Principal Investigators: Baron Lonner, MD and Vijay K. Goel, PhD 

Biomechanics of fusion with lag screws placed across adjacent vertebral bodies compared to traditional pedicle screw fusion approach

In the bilateral fusion approach, the lag screws are inserted across the two adjacent vertebrae, thus passing through the IVD. Lag screws passing through the intervertebral disc will compress the two vertebral bodies, and thus provides stabilization with and without the interbody cage. The new screw concept and surgical approach might be a good alternative to traditional posterior transpedicular stabilization.

 

Principal Investigators: Cengiz Gomleksiz, MD and Deniz U.Erbulut, PhD 

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Biomechanics

 

The effect of educating patients and their support group about the value of mobility

The positive effect achieved by spine surgery may be masked by the sedentary lifestyles of ourpatients. Many patients after their surgery may experience improved exercise tolerance but are not exercising because they have either not been instructed to do so, or have become conditioned by their pre-surgery disability. By educating patients more thoroughly about the value of rehabilitation beyond their surgical intervention, we expect to improve the durability of their outcomes. Improving our ability to demonstrate an effect size of surgery will be useful in supporting ongoing funding of surgery, especially in our elderly population.

 

Principal Investigator: Sigurd Berven, MD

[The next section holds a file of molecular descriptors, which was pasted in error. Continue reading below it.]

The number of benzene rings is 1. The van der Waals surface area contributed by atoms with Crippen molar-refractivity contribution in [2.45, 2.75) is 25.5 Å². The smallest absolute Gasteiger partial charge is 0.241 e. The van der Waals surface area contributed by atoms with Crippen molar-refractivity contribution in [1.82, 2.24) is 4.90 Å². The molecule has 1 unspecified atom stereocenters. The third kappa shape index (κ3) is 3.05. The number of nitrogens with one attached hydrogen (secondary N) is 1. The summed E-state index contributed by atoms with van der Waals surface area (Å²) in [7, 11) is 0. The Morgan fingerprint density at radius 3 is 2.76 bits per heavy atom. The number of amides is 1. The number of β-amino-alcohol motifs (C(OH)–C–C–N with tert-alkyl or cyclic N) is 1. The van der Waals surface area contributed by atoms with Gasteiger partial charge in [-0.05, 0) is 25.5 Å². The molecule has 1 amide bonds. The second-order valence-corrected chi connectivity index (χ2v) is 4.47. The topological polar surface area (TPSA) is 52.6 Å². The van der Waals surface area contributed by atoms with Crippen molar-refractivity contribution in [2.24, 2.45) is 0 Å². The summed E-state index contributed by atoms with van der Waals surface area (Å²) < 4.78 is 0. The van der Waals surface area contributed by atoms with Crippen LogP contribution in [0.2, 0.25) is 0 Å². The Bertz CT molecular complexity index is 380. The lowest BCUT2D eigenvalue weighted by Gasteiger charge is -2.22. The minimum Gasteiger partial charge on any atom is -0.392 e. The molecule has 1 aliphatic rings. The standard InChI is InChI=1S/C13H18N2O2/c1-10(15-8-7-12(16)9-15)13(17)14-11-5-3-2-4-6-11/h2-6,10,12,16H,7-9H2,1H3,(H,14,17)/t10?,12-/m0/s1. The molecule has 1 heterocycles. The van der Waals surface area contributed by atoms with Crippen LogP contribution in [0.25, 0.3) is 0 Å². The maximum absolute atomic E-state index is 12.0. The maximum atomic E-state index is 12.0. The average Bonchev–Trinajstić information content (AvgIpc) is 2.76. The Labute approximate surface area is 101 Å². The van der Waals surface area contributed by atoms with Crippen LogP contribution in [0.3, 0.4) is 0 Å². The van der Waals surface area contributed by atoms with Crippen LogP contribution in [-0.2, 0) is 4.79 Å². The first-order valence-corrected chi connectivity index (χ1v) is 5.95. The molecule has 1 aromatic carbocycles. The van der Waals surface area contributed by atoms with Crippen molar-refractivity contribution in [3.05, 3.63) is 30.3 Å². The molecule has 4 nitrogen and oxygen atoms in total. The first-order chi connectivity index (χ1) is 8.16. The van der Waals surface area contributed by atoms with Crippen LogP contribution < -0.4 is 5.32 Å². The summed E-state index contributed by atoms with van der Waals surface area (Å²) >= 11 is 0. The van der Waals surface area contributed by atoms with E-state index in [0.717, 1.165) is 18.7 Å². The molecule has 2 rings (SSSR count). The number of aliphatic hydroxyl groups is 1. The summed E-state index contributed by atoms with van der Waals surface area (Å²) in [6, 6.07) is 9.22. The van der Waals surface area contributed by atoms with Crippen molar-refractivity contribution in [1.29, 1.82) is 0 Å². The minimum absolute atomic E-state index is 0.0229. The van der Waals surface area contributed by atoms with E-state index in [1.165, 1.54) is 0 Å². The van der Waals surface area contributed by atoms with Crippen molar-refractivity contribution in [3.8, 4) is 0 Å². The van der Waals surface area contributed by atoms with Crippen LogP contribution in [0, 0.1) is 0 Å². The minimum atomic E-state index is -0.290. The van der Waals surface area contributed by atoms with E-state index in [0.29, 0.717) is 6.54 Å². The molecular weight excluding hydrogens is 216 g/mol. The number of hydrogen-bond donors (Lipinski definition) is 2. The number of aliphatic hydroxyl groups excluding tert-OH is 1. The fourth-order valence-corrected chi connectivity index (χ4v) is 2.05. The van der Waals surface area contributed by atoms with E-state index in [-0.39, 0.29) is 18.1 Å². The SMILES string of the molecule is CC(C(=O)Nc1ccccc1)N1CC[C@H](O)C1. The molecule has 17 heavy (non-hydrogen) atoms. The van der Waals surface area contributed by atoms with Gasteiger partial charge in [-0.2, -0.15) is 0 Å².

Trainee: Daniel Beckerman 

Osteobiologic products used to enhance bony fusion

The increasing prevalence of lumbar spinal fusion surgery has generated a growing market for bone graft substitutes (BGS) as an alternative to the gold standard of autologous bone grafting. As more BGSproducts become available, evidence demonstrating their clinical efficacy is essential to assessing value.

 

The goal of this study is to compare the (1) clinical outcomes, (2) complication rates, and (3)radiological outcomes of fusion between autologous iliac crest bone grafting and BGS products,including bone void fillers, biologics, and human cellular and tissue-based products. We hypothesize that patients treated with BGS will demonstrate superior clinical outcomes and higher rates of radiographic fusion compared to autologous bone grafting alone or no bone grafting.

 

Principal Investigator: Lionel Metz, MD ​

Trainee: David Sing

 

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Clinical Outcomes

 

Development of Novel Impedance Sensor to Monitor Fracture Healing

10-20% of fractures result in delayed or non-union, but while radiography remains the standard technique to monitor healing, it can only diagnose delayed healing at the late stages of fracture repair (months following injury) due to its reliance on detection of mineralized tissue. Our goal is to develop a system that utilizes impedance spectroscopy to monitor progression of fracture healing and detect delays in union at an early stage and thus enable earlier intervention. We have shown that impedance spectroscopy can track fracture progression in cadaver and mouse models, and are currently building a prototype for a larger preclinical animal model.

 

Principal Investigator: Meir Marmor, MD

Co-Principal Investigators: Safa Herfat, PhD and Chelsea Bahney, PhD

Trainee: Monica Lin

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Novel Devices/ Materials